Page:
The Real Deal?

This season in particular, I have found myself watching more and more of Real Madrid. Jose Mourinho has always insisted that his second year at a club is always the strongest, as he proved winning a Champions League with Porto, a Premier League with Chelsea and a treble with Inter in the aforementioned period. Thus far, the Special One is on course to continue his remarkable record with arguably the most famous club in the world.

The Spanish giants became only the third club in the history of the competition to win all six of their Champions League group games, are sitting a healthy eight points clear at the top of their domestic league and recently progressed into the Quarter-Finals of the Copa Del Rey. Clearly, they are becoming a feared force once again; and feats such as these are particularly impressive when considering their major rivals are Barcelona: the team who have dominated recent years both in Spain and indeed in Europe; hoovering up trophy after trophy. But it not is just Madrid’s remarkable consistency on the pitch and that has garnered such attention, it is the quality of football they are playing.

Some would argue, not unjustifiably so, that Mourinho’s side were a little too reliant on Cristiano Ronaldo last campaign, who hit the back of La Liga nets an outrageous 40 times; contributing 39% of their total goals in the competition. By that reckoning however, are Barcelona also too reliant on Lionel Messi? Or are these stats just an indication of their ridiculous footballing ability? Either way, Real Madrid definitely appear to be more of a team unit nowadays. Whilst Ronaldo’s goalscoring heroics have hardly waned, he is well aided by his teammates.

Few would argue against the suggestion that Los Blancos have the strongest squad in world football. Ricardo Carvalho, Raúl Albiol, promising youngsters Raphaël Varane and José Callejón, Fábio Coentrão, Sami Khedira and former FIFA Player of the Year Kaká are amongst those who regularly have to warm the bench at the Bernebeau. An embarrassment of riches: players that have made vital contributions to the cause, and ones who would walk into the line-ups of most sides in Europe. So how good is their regular XI then?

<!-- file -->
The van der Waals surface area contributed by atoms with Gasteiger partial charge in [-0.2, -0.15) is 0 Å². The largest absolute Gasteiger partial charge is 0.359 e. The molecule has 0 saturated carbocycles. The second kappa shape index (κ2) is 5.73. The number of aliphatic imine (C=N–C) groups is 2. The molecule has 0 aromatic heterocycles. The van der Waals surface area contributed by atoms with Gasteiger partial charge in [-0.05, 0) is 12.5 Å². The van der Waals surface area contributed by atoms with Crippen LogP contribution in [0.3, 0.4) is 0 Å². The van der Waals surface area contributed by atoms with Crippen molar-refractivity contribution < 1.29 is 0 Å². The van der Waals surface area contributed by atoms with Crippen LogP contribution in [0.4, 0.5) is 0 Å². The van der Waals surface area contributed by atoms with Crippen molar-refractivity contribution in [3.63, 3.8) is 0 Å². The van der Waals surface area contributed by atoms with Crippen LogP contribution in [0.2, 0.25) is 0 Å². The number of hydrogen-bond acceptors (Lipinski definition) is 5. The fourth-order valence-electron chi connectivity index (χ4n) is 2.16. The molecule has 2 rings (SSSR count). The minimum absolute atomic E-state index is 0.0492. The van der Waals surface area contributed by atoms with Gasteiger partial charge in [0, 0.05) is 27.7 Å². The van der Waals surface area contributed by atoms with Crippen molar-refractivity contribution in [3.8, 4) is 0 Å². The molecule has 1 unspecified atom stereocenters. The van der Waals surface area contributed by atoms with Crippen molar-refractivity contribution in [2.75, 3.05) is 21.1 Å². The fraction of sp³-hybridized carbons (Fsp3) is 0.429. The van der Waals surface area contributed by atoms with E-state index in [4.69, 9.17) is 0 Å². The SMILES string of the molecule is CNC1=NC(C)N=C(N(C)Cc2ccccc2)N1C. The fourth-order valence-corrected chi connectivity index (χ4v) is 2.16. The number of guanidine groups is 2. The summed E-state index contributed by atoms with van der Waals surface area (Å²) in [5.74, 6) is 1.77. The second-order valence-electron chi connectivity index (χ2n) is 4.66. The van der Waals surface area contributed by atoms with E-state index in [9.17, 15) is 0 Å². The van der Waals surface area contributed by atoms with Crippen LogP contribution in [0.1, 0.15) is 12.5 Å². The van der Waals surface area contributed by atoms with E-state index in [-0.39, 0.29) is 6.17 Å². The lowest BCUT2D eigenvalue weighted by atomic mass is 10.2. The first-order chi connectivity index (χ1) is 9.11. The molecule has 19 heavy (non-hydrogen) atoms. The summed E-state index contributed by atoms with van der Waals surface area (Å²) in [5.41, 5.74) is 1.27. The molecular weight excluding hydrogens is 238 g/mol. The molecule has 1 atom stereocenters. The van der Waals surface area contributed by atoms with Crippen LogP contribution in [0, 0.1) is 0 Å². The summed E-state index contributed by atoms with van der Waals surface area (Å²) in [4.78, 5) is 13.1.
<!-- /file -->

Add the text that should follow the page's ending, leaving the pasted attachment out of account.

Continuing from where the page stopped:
Well, very, is the answer. You’d expect nothing less of a Mourinho side, but a solid back five consisting of three World Cup winners, including possibly the finest goalkeeper since the turn of the century in Iker Casillas, the imposing Pepe and the ever-improving Marcelo provide sufficient protection, and lay the foundations on which Madrid’s more flamboyant attacking players can build on and really express themselves. The tenacious Lassana Diarra adds a bit of bite into the midfield where he sits alongside Xabi Alonso; one of the few players in world football capable of dictating the pace of the match. His distribution, be it short five-yard passes or his trademark cross-field balls are fundamental to his side; providing the platform for his teammates further up the pitch to do some damage in the final third.

The main playmaker of the side, particularly since Kaká’s drop in form, has been the young German, Mesut Özil. After shining at the 2010 World Cup, the 23-year-old has successfully made the step up in club football, and has become an invaluable asset to the Real Madrid armoury, and one who is only going to improve with further experience.

On the flanks, Ronaldo continues to strut his stuff, having already netted 30 times this season; a record better than a goal a game. Everyone is running out of superlatives, and it’s difficult to say anything about the Portuguese winger that hasn’t already been said a dozen times. On the opposite side is Ángel Di María, who surely has been one of the most improved players in Europe this campaign. With 13 assists, the highest across all five major European divisions, and five goals, he is proving to be a shrewd addition to the ranks. The blistering pace both players possess is devastating on the counter-attack, where Real Madrid have been so effective time and again.

Up front, Mourinho has the luxury of rotating Karim Benzema and Gonzalo Higuain who have been ruthlessly efficient, scoring 36 goals between them in all competitions. Calling on one of these strikers from the bench, and so many other talented players, has gotten the club out of trouble on numerous occasions. Whilst the glamorous 5-0 victories look great on paper, the type of gritty, 2-1 away wins experienced on Saturday night in Mallorca are arguably just as satisfying for the fans, and a trademark of a championship winning side.

Perhaps the team’s only disappointment so far came in December’s El Clásico, in which fierce rivals Barcelona claimed a 3-1 victory, though they still lead the Catalans by some distance in the title race. Whilst there is still plenty of twists and turns to come, it is rapidly looking like Real Madrid have not only closed the gap on Pep Guardiola’s all-conquering side, but they are beginning to overtake them.

Time will tell whether Jose Mourinho’s latest project is indeed The Real Deal.

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The Author

Tom Pyman

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